Yesterday, Cisco said it intends to purchase software-defined wide area networking (SD-WAN) vendor Viptela for $610 million in cash — further proving the networking giant’s transition to software-based revenues.
Cliff Grossner, a senior analyst at IHS Markit, said the total SD-WAN market in 2016 was worth $87 million in revenue among companies such as Viptela, VeloCloud, Cisco, CloudGenix, Silver Peak, Talari, Riverbed, Versa Networks, and FatPipe Networks. Of that $87 million in revenues, Viptela had about $20 million, making it the market leader, Grossner said.
“My forecast for the SD-WAN market is $2.9 billion by 2021, so by buying someone that has over 20 percent market share and a market leader, Cisco is well-positioned to capitalize on SD-WAN and open the door for a lot of future revenue,” Grossner said.
In January 2016, SD-WAN vendor VeloCloud announced a $27 million Series C led by Cisco Investments, among others, demonstrating the company’s interest in the technology. But apparently it found Viptela to be a better fit.
According to an article from the Erin Griffith Term Sheet, Fortune’s newsletter, Rob Salvagno, head of corporate development at Cisco said, “The reason we liked Viptela versus other choices is the cloud-first approach they have taken, which also happens to be very software-centric. It’s a model that embraces this cloud-first and software-centric recurring revenue model — so that’s where we are trying to go as a company.”
Cisco said that it will combine Viptela’s cloud-first network management, orchestration, and overlay technologies with its own routing platforms and SD-WAN capabilities via IWAN.
Grossner said one of the things about Cisco’s IWAN is that it doesn’t have integrated control and management capabilities, it isn’t cloud-delivered, and it only is able to run on Cisco’s routers.
IoT and Software Sales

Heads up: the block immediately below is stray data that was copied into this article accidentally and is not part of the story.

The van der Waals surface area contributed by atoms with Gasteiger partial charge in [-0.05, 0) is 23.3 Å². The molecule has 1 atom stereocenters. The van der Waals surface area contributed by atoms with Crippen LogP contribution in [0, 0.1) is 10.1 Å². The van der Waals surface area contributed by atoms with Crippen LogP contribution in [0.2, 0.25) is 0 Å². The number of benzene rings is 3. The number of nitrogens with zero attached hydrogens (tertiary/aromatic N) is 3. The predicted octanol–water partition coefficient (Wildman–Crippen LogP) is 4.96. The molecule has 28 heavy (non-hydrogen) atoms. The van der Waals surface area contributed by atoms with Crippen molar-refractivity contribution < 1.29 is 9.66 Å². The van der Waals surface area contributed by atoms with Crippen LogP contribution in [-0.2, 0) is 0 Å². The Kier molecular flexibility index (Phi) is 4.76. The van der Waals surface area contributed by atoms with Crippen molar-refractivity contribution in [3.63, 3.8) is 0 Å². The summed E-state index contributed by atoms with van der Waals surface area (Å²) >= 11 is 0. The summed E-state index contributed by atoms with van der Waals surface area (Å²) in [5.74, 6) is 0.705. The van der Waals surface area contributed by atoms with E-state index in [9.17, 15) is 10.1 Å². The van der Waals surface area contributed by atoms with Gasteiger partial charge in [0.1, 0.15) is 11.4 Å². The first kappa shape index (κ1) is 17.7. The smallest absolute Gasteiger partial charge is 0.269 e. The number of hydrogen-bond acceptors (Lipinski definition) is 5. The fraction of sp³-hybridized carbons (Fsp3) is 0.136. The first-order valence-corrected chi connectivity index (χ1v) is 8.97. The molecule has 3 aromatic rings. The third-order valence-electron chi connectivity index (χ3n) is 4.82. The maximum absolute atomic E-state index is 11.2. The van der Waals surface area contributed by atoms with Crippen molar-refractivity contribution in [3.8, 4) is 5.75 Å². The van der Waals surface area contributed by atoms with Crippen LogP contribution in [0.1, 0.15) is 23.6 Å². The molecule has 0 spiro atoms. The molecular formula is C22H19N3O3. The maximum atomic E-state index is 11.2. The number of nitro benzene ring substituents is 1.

The Viptela purchase will also strengthen Cisco’s presence in the Internet of Things (IoT) as customers turn to SD-WAN to improve their cloud and corporate network, wrote Analyst Mitch Steves of RBC Capital Markets, in a research note.
“We think this is another solid acquisition for the company given that it remains consistent with their strategy to generate more software/security/recurring revenue,” Steves wrote. “With Cisco’s large sales force, we think this will help the Viptela product accelerate its penetration rate into larger customers.”
In addition to enhancing Cisco’s software portfolio, the deal will also give the company expertise in software sales. “Cisco’s sales team only knows how to sell hardware and boxes, and it’s hard to transform to software sales,” said Ed Sim, founding partner of Boldstart Ventures. “Viptela gives [Cisco] a cloud-native understanding and shows that they’re willing to re-engineer their business.”
Cisco’s recent $3.7 billion acquisition of AppDynamics is another demonstration of the company’s drive into a more software-centric model, while giving it a strong hold in the performance monitoring space.
Last time SDxCentral spoke with Grossner, he said that SD-WAN consolidation might not happen for a little while. “I imagined that Viptela would’ve held out for a little longer so they could’ve sold for a higher price, but the last thing you want to do as a startup is pass up a good deal and be left with nothing,” he said.